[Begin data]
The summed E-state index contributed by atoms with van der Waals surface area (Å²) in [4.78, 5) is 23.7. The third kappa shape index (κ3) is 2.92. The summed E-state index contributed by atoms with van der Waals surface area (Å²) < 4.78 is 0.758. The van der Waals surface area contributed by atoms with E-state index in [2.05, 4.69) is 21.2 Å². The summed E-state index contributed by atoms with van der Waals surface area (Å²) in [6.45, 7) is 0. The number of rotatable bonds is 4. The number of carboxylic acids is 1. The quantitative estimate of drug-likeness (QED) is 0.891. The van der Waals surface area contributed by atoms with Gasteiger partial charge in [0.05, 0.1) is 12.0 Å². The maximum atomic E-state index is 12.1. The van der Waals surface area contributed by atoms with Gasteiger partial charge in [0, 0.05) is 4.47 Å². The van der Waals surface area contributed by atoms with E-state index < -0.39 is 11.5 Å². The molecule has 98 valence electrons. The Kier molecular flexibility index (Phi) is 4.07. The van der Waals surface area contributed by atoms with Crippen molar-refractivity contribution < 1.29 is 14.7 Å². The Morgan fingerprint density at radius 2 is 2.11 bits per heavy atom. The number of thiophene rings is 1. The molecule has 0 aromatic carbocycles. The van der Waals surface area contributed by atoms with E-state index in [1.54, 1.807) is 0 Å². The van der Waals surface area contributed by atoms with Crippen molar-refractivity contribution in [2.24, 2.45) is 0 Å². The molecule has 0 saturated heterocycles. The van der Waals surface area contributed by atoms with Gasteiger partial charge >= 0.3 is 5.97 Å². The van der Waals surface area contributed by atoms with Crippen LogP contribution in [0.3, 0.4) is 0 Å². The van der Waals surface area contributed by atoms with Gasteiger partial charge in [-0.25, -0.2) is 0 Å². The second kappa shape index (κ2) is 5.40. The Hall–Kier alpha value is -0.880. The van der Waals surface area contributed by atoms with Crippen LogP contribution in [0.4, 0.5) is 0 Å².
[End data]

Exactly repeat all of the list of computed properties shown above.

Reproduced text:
The summed E-state index contributed by atoms with van der Waals surface area (Å²) in [4.78, 5) is 23.7. The third kappa shape index (κ3) is 2.92. The summed E-state index contributed by atoms with van der Waals surface area (Å²) < 4.78 is 0.758. The van der Waals surface area contributed by atoms with E-state index in [2.05, 4.69) is 21.2 Å². The summed E-state index contributed by atoms with van der Waals surface area (Å²) in [6.45, 7) is 0. The number of rotatable bonds is 4. The number of carboxylic acids is 1. The quantitative estimate of drug-likeness (QED) is 0.891. The van der Waals surface area contributed by atoms with Gasteiger partial charge in [0.05, 0.1) is 12.0 Å². The maximum atomic E-state index is 12.1. The van der Waals surface area contributed by atoms with Gasteiger partial charge in [0, 0.05) is 4.47 Å². The van der Waals surface area contributed by atoms with E-state index < -0.39 is 11.5 Å². The molecule has 98 valence electrons. The Kier molecular flexibility index (Phi) is 4.07. The van der Waals surface area contributed by atoms with Crippen molar-refractivity contribution < 1.29 is 14.7 Å². The Morgan fingerprint density at radius 2 is 2.11 bits per heavy atom. The number of thiophene rings is 1. The molecule has 0 aromatic carbocycles. The van der Waals surface area contributed by atoms with E-state index in [1.54, 1.807) is 0 Å². The van der Waals surface area contributed by atoms with Crippen molar-refractivity contribution in [2.24, 2.45) is 0 Å². The molecule has 0 saturated heterocycles. The van der Waals surface area contributed by atoms with Gasteiger partial charge >= 0.3 is 5.97 Å². The van der Waals surface area contributed by atoms with Crippen LogP contribution in [0.3, 0.4) is 0 Å². The van der Waals surface area contributed by atoms with Gasteiger partial charge in [-0.25, -0.2) is 0 Å². The second kappa shape index (κ2) is 5.40. The Hall–Kier alpha value is -0.880. The van der Waals surface area contributed by atoms with Crippen LogP contribution in [0.4, 0.5) is 0 Å².